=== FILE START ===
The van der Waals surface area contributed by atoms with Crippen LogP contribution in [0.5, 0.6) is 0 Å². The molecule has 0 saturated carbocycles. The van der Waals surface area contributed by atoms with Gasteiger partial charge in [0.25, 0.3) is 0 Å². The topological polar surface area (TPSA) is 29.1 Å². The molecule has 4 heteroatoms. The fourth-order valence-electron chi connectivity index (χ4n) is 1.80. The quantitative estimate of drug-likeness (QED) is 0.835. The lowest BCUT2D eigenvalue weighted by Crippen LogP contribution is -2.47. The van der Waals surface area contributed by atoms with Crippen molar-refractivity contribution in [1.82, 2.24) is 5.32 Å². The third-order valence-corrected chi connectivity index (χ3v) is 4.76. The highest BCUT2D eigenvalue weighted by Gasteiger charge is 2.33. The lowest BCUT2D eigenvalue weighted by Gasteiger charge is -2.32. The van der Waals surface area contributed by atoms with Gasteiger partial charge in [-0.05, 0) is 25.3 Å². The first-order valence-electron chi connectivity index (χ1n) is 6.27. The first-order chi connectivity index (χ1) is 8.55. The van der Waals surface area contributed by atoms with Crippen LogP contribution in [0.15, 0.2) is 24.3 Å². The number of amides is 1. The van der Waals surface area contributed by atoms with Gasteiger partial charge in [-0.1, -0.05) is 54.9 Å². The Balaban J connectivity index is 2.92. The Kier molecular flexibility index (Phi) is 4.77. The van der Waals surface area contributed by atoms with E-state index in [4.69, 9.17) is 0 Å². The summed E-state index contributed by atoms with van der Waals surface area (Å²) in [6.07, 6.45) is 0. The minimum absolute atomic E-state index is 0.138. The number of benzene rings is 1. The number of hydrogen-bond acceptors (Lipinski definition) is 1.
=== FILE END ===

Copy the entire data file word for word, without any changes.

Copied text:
The van der Waals surface area contributed by atoms with Crippen LogP contribution in [0.5, 0.6) is 0 Å². The molecule has 0 saturated carbocycles. The van der Waals surface area contributed by atoms with Gasteiger partial charge in [0.25, 0.3) is 0 Å². The topological polar surface area (TPSA) is 29.1 Å². The molecule has 4 heteroatoms. The fourth-order valence-electron chi connectivity index (χ4n) is 1.80. The quantitative estimate of drug-likeness (QED) is 0.835. The lowest BCUT2D eigenvalue weighted by Crippen LogP contribution is -2.47. The van der Waals surface area contributed by atoms with Crippen molar-refractivity contribution in [1.82, 2.24) is 5.32 Å². The third-order valence-corrected chi connectivity index (χ3v) is 4.76. The highest BCUT2D eigenvalue weighted by Gasteiger charge is 2.33. The lowest BCUT2D eigenvalue weighted by Gasteiger charge is -2.32. The van der Waals surface area contributed by atoms with Gasteiger partial charge in [-0.05, 0) is 25.3 Å². The first-order valence-electron chi connectivity index (χ1n) is 6.27. The first-order chi connectivity index (χ1) is 8.55. The van der Waals surface area contributed by atoms with Crippen LogP contribution in [0.15, 0.2) is 24.3 Å². The number of amides is 1. The van der Waals surface area contributed by atoms with Gasteiger partial charge in [-0.1, -0.05) is 54.9 Å². The Balaban J connectivity index is 2.92. The Kier molecular flexibility index (Phi) is 4.77. The van der Waals surface area contributed by atoms with E-state index in [4.69, 9.17) is 0 Å². The summed E-state index contributed by atoms with van der Waals surface area (Å²) in [6.07, 6.45) is 0. The minimum absolute atomic E-state index is 0.138. The number of benzene rings is 1. The number of hydrogen-bond acceptors (Lipinski definition) is 1.